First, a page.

Although Miss Hockaday was always a forward-looking educator, she could not have conceived of the pressures that would come to bear on her school. The school’s constituency has broadened so that there could never be a consensus among parents about what the school should be. The granddaughters of her original graduates are now enrolled in the school. And the second generation of oil money is there. And there seems to be an inordinate number of professional bourgeoisie. One-third of the second-grade class have doctors for fathers. Integration, busing, and experimentation in the public schools have brought still another set of parents to Hockaday. These parents are not necessarily seeking social prestige, or Miss Hockaday’s ideals; they simply want a safe, decent school in which to park their daughters until the public schools settle down. These are, for the most part, public-educated parents who may have little interest in sending their daughters east to college. In fact, they may be a little distrustful of Hockaday’s college counseling. Enrolling her 5-year-old daughter in the preschool, one mother actually asked, "Now you’re not going to make her marry a Yankee and move away from Dallas, are you?"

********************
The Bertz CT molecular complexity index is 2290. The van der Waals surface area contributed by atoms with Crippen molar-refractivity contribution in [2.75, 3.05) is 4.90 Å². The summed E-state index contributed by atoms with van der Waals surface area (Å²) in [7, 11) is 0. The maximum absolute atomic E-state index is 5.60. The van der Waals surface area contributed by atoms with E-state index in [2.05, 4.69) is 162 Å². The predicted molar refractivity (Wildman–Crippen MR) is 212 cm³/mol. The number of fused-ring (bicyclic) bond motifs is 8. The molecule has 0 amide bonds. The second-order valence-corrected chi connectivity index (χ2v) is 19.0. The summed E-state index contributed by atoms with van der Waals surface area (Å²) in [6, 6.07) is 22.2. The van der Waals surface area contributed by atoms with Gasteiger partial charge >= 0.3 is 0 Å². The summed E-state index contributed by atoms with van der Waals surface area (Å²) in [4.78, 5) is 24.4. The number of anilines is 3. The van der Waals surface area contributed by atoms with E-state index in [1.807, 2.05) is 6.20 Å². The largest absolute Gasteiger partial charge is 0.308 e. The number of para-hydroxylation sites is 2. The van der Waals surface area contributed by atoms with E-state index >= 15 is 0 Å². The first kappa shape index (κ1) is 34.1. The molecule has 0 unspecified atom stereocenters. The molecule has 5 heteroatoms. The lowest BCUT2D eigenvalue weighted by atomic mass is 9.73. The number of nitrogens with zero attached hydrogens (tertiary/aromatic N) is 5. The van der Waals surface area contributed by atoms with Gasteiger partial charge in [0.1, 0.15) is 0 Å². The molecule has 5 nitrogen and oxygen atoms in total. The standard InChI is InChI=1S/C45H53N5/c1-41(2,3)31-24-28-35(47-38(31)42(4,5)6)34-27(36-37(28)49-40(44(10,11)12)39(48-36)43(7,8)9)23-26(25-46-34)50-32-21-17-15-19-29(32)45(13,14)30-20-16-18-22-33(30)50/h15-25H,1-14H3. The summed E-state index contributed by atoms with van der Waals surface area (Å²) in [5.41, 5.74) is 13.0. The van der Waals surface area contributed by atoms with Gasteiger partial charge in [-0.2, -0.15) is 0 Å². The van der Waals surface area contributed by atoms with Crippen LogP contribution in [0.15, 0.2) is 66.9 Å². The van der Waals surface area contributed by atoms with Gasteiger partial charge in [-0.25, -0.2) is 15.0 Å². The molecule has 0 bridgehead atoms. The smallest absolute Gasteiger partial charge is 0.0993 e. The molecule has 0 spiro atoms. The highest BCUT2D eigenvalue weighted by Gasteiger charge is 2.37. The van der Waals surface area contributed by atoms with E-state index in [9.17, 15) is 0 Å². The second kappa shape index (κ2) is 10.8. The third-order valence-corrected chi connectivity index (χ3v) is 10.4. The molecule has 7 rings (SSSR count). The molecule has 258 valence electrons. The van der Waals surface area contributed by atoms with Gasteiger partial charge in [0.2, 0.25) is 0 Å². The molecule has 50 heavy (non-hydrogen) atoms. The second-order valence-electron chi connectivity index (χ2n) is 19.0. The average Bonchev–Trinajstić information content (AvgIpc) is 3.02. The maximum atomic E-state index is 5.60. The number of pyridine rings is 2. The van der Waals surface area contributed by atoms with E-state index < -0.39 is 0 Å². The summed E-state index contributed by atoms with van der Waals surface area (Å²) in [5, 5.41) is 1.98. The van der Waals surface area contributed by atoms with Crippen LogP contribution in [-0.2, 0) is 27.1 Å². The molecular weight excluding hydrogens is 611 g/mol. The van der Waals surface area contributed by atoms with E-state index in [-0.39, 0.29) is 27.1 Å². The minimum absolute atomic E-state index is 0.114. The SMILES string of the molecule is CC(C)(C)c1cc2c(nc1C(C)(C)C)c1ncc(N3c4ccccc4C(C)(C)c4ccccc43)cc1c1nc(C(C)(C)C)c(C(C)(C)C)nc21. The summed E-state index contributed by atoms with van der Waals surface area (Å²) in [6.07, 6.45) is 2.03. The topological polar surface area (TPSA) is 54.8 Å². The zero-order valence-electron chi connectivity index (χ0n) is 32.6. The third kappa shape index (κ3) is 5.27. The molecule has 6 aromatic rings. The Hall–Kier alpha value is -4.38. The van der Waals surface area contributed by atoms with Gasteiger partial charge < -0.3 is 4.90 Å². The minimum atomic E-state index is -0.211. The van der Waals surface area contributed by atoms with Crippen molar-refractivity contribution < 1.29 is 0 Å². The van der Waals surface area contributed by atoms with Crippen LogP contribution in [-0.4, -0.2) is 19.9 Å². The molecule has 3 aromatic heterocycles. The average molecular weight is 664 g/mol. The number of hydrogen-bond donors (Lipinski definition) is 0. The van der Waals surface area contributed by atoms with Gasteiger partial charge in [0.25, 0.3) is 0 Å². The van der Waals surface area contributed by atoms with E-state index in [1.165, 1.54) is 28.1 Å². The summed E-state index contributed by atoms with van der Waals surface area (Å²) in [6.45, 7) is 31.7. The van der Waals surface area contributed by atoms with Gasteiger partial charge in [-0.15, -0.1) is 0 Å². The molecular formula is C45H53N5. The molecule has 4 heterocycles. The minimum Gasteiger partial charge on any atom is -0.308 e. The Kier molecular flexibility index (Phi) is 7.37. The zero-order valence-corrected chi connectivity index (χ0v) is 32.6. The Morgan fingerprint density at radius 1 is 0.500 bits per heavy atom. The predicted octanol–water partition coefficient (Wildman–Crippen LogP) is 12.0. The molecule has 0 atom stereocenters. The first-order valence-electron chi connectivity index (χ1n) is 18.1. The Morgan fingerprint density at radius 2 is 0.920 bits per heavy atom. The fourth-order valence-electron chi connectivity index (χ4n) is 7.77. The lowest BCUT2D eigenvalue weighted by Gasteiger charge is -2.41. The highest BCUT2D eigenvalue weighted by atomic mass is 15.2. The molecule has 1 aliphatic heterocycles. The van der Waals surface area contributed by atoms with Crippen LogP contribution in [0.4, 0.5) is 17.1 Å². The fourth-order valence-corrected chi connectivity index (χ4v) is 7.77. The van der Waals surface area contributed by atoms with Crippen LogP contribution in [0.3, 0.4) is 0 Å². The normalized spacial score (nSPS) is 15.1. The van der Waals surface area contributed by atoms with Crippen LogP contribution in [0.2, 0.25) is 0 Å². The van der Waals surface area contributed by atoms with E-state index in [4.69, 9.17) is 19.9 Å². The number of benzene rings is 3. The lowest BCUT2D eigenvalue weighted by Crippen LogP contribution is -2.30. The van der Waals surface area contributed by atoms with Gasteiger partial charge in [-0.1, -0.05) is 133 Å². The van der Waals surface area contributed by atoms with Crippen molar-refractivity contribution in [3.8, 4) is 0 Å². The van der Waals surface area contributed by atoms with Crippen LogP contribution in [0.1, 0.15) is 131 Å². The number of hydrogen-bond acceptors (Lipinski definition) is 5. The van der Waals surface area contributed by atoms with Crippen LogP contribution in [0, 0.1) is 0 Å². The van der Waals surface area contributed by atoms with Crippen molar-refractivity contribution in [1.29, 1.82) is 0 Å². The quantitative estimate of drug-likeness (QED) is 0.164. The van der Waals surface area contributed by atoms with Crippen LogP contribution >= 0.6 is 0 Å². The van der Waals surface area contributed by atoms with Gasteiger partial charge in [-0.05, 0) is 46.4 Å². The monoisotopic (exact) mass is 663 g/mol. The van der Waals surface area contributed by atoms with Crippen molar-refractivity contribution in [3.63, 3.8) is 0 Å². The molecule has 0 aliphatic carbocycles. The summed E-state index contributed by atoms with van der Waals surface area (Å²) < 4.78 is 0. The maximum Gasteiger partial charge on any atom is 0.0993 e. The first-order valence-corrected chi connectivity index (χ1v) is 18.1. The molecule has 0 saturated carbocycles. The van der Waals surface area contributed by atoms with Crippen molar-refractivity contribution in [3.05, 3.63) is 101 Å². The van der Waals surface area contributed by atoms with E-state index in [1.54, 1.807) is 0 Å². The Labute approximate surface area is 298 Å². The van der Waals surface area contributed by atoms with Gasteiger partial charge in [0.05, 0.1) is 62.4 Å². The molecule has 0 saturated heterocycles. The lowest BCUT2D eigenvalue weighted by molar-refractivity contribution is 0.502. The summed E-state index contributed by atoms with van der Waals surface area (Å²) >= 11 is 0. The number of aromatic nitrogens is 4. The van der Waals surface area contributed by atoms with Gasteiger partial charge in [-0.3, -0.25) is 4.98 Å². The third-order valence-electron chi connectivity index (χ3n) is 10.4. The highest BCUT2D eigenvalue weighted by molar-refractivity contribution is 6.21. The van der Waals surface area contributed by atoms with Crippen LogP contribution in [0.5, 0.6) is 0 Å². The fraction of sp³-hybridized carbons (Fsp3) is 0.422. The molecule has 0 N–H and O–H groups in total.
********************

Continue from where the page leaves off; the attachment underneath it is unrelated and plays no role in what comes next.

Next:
In addition to these day students, the school also has a large number of boarding students from South America, as well as an obligatory sprinkling of black students and Mexican-Americans. A look at the ZIP codes in the student directory reveals that Hockaday’s day student body converges from all directions. Seventy-eight students come from Highland Park, eight from Oak Cliff, six from the old neighborhood near Greenville, and 249 from the sprawling North Dallas neighborhoods surrounding the school. Still others commute from Garland, Mesquite, Farmers Branch, etc. About all you could safely say these families have in common is the ability to pay the tuition, and quite a few are receiving partial scholarship aid.